• 68. Catalan courses taught outside Catalonia LEARNING CATALAN 8 Courses in Catalan are also taught outside Catalonia and exchange students may have the opportunity to study the language while still in their home country or at their home university. Before coming to Catalonia, the student should contact the Lector of Catalan language and Literature, at their home university or a university in their country, to obtain information and language learning materials. By clicking on each of the countries the student can find out which universities or organisations in that country teach Catalan courses and, moreover, he or she can contact the teacher of the courses at the e-mail address provided. Andorra Argentina Australia Austria Belgium Bra z il Cameroon Canada Chile Costa Rica Cuba Croatia Czech Republic Denmark Ecuador Finland France Germany Great Britain Guatemala Hungary Ireland Israel Italy Luxembourg Mexico Morocco Netherlands Paraguay Poland Portugal Romania Russia Serbia Slovenia Spain Sweden Switzerland United States Uruguay
  • 69. Internet resources for learning Catalan LEARNING CATALAN 8 Because Catalan is a minority language, it is not widely taught outside the Catalan-speaking area. That is why the Internet is a very good tool for learning Catalan, particularly because many exchange students do not have the opportunity to go to class in their home country. By clicking on the image, a range of possibilities available for learning Catalan on the Internet are shown. In addition to materials organised by level of difficulty, you can also find the web site addresses of the various sectors of the media in Catalan. Among the resources for learning Catalan, there is the on-line course Parla.cat , promoted by the Language Policy Secretariat of the Catalan Government, the Institut Ramon Llull and the Consortium for Language Normalisation. http://www.parla.cat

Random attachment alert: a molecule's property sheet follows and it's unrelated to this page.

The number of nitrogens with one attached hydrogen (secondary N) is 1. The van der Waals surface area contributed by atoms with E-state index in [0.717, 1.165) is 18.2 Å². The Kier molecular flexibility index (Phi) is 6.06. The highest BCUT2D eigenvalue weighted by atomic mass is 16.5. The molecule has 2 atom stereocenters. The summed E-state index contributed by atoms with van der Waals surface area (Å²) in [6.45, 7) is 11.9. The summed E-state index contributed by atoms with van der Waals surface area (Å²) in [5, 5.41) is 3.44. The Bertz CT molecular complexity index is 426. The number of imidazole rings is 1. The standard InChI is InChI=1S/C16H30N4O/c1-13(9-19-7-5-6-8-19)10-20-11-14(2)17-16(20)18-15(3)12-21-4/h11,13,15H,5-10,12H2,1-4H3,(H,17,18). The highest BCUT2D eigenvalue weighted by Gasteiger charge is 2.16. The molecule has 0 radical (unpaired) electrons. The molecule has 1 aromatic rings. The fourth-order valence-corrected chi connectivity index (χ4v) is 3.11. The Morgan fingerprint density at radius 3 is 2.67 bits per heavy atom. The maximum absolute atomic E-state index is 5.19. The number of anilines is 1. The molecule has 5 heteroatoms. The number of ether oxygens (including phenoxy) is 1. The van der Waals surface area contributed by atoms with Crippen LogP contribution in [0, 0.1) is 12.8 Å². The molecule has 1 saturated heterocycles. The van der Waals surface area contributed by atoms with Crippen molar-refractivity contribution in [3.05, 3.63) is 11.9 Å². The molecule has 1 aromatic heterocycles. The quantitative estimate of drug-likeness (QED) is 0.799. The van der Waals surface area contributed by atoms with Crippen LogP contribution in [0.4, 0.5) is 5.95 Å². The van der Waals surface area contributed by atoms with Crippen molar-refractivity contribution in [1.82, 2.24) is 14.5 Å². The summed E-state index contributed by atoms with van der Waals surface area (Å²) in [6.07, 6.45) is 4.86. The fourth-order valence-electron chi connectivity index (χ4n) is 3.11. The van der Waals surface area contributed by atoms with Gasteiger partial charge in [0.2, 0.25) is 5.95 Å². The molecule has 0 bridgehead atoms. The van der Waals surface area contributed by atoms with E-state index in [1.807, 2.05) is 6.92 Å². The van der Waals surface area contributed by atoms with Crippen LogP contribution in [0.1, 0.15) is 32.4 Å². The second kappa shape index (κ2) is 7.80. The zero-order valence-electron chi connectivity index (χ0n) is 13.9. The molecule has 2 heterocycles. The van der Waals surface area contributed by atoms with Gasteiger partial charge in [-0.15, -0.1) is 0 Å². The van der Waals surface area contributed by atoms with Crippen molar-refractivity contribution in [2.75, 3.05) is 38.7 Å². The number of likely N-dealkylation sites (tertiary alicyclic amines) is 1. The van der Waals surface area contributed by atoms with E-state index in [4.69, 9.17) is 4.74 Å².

• 70. Speakc@t Survival Catalan course (for exchange students) LEARNING CATALAN 8 Among the resources available to exchange students for studying Catalan before coming to Catalonia, there are the language training materials provided by Intercat . All the resources of this multimedia system have been designed in particular anticipation of the language needs of the exchange students, and the typical situations in which they might find themselves. Furthermore, they use the latest technology, exploiting the teaching possibilities that they provide to the full. Intercat also provides access to the Catalan survival course [email_address] .
  • 71. University conversation guide LEARNING CATALAN 8 The University conversation phrasebook can also be accessed through Intercat . This phrasebook contains basic vocabulary and phrases for those situations that exchange students are sure to find themselves in when studying abroad. The web page of this phrase book contains voice files so that the student can listen to how the words and phrases in each chapter should be pronounced. The University conversation phrase book is available in different versions: Arabic-Catalan Chinese-Catalan English-Catalan French-Catalan German-Catalan Italian-Catalan Japanese-Catalan Portuguese-Catalan Spanish-Catalan To access these phrasebooks, click on the image.
  • 72. Exercises for practising oral Catalan LEARNING CATALAN 8 Sisplau (Please) is a collection of exercises for those just beginning to study Catalan. The activities in this learning pack are designed as extra material to be used with other communicative language learning methods and reflect more closely the language needs of students at university.
  • 73. Dictionaries: general, bilingual and specialist LEARNING CATALAN 8 Other useful resources for learning Catalan include monolingual dictionaries and bilingual dictionaries. By clicking on the dictionary icons that appear on this slide, you can either consult the dictionary on-line or, if this service is not offered, obtain the details you need to buy the dictionary.
  • 74. On-line translation and language advice LEARNING CATALAN 8 Another highly useful tool are on-line translators, most of which translate from Castilian into Catalan. Some of those shown on this slide also translate from other languages, such as English and Portuguese. Catalan spelling, grammar and style correctors can all be found on the market today.